As for international law, it has been fatally undermined by international legal experts. Historically, customary international law was a description of how governments actually behaved. Now, increasingly, it means norms devised by international jurists on the basis of nothing more than their own ideology. Some of these norms are good and some are bad. None of them, however, deserves special deference from a responsible elected official.

    The current situation is unstable because existing international institutions lack legitimacy, and sometimes even a name. (As the astrophysicists say, no fact will be accepted until we have a theory to confirm it.) Still, it is not hard to see how things will evolve. Extensive democratization of the international system is probably impractical. However, its predictability will increase when the legislature becomes less irresponsible. The American Prerogative is essential to making that happen.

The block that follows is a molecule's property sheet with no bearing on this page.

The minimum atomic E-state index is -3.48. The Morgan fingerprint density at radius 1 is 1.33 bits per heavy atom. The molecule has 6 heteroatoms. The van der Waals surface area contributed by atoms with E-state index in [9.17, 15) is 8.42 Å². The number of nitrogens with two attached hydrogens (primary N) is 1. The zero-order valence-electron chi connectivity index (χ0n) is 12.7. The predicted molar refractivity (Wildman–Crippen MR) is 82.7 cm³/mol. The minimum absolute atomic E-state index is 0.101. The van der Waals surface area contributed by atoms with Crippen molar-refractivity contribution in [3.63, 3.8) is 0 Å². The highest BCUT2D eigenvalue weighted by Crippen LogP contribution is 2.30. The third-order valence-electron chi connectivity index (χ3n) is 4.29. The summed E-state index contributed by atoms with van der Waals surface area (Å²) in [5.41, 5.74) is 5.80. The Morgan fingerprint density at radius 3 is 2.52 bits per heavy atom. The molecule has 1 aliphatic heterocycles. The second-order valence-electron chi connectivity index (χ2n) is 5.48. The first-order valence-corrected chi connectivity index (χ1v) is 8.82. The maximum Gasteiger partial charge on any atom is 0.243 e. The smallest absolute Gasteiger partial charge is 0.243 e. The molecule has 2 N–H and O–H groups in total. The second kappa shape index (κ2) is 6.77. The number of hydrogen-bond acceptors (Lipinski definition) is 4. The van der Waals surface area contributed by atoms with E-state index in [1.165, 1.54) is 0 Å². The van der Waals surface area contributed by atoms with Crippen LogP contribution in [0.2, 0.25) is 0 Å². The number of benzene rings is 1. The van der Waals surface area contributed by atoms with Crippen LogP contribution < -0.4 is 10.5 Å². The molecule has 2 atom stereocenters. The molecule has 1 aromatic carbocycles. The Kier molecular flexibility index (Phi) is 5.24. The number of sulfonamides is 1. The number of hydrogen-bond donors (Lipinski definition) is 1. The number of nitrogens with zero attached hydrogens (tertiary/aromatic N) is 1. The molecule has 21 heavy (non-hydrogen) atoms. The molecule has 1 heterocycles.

The Long View: The Pity of War

    Niall Ferguson's book on the Great War was written 16 years ago, but his style fits in well today. There is a constellation of quant bloggers that center around Steve Sailer who use a similar style of analysis to Ferguson, heavy on economics and demographics, and looking for direct causal mechanisms that drive behavior. Ferguson used this method to analyze what might have been in 1914 if key decision makers had chosen otherwise in the run-up to war.

    While John was also interested in alternative history, his take was that not every possibility can be actualized in history. Not all things are possible at all times. Especially not at certain times.

    The Pity of War
    by Niall Ferguson
    Basic Books, 1998
    562 Pages, $30.00 (US)
    ISBN: 0-465-05711-X


    Niall Ferguson ends this book with the assessment that the First World War was "nothing less than the greatest *error* of modern history." This is not the emotional flourish that it might have been had it come from another historian. Ferguson is an Oxford don whose specialty is financial history, but who has also given considerable thought to the use of alternative historical scenarios as tools of analysis. (He is the author of "Virtual History: Alternatives and Counterfactuals.") When Ferguson says the Great War was an error, he means it literally. Certain men made identifiable decisions that resulted in outcomes that were less than optimal. Those decisions were mistakes, because they produced a history that was identifiably worse than other, speculative histories that did not happen.